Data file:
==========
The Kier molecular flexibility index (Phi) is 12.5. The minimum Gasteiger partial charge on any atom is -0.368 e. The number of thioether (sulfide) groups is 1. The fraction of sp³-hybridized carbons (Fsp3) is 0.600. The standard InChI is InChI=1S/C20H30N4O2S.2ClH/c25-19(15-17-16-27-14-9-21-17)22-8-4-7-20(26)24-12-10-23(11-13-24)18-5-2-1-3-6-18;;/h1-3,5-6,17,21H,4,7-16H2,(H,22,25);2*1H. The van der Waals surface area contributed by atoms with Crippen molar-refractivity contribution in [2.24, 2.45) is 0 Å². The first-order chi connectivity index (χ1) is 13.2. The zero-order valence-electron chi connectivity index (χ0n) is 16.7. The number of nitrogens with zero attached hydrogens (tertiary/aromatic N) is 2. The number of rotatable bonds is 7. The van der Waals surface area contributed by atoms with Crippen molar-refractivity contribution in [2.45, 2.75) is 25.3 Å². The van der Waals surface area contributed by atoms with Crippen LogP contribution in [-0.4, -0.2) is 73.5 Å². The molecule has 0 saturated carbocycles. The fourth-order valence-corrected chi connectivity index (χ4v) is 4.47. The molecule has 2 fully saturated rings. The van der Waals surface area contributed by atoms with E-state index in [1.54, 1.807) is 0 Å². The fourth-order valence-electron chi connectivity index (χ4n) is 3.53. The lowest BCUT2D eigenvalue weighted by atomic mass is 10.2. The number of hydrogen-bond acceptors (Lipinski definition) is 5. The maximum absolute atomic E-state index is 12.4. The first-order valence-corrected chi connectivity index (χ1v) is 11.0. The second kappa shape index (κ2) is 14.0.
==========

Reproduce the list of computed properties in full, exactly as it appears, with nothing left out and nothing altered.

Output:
The Kier molecular flexibility index (Phi) is 12.5. The minimum Gasteiger partial charge on any atom is -0.368 e. The number of thioether (sulfide) groups is 1. The fraction of sp³-hybridized carbons (Fsp3) is 0.600. The standard InChI is InChI=1S/C20H30N4O2S.2ClH/c25-19(15-17-16-27-14-9-21-17)22-8-4-7-20(26)24-12-10-23(11-13-24)18-5-2-1-3-6-18;;/h1-3,5-6,17,21H,4,7-16H2,(H,22,25);2*1H. The van der Waals surface area contributed by atoms with Crippen molar-refractivity contribution in [2.24, 2.45) is 0 Å². The first-order chi connectivity index (χ1) is 13.2. The zero-order valence-electron chi connectivity index (χ0n) is 16.7. The number of nitrogens with zero attached hydrogens (tertiary/aromatic N) is 2. The number of rotatable bonds is 7. The van der Waals surface area contributed by atoms with Crippen molar-refractivity contribution in [2.45, 2.75) is 25.3 Å². The van der Waals surface area contributed by atoms with Crippen LogP contribution in [-0.4, -0.2) is 73.5 Å². The molecule has 0 saturated carbocycles. The fourth-order valence-corrected chi connectivity index (χ4v) is 4.47. The molecule has 2 fully saturated rings. The van der Waals surface area contributed by atoms with E-state index in [1.54, 1.807) is 0 Å². The fourth-order valence-electron chi connectivity index (χ4n) is 3.53. The lowest BCUT2D eigenvalue weighted by atomic mass is 10.2. The number of hydrogen-bond acceptors (Lipinski definition) is 5. The maximum absolute atomic E-state index is 12.4. The first-order valence-corrected chi connectivity index (χ1v) is 11.0. The second kappa shape index (κ2) is 14.0.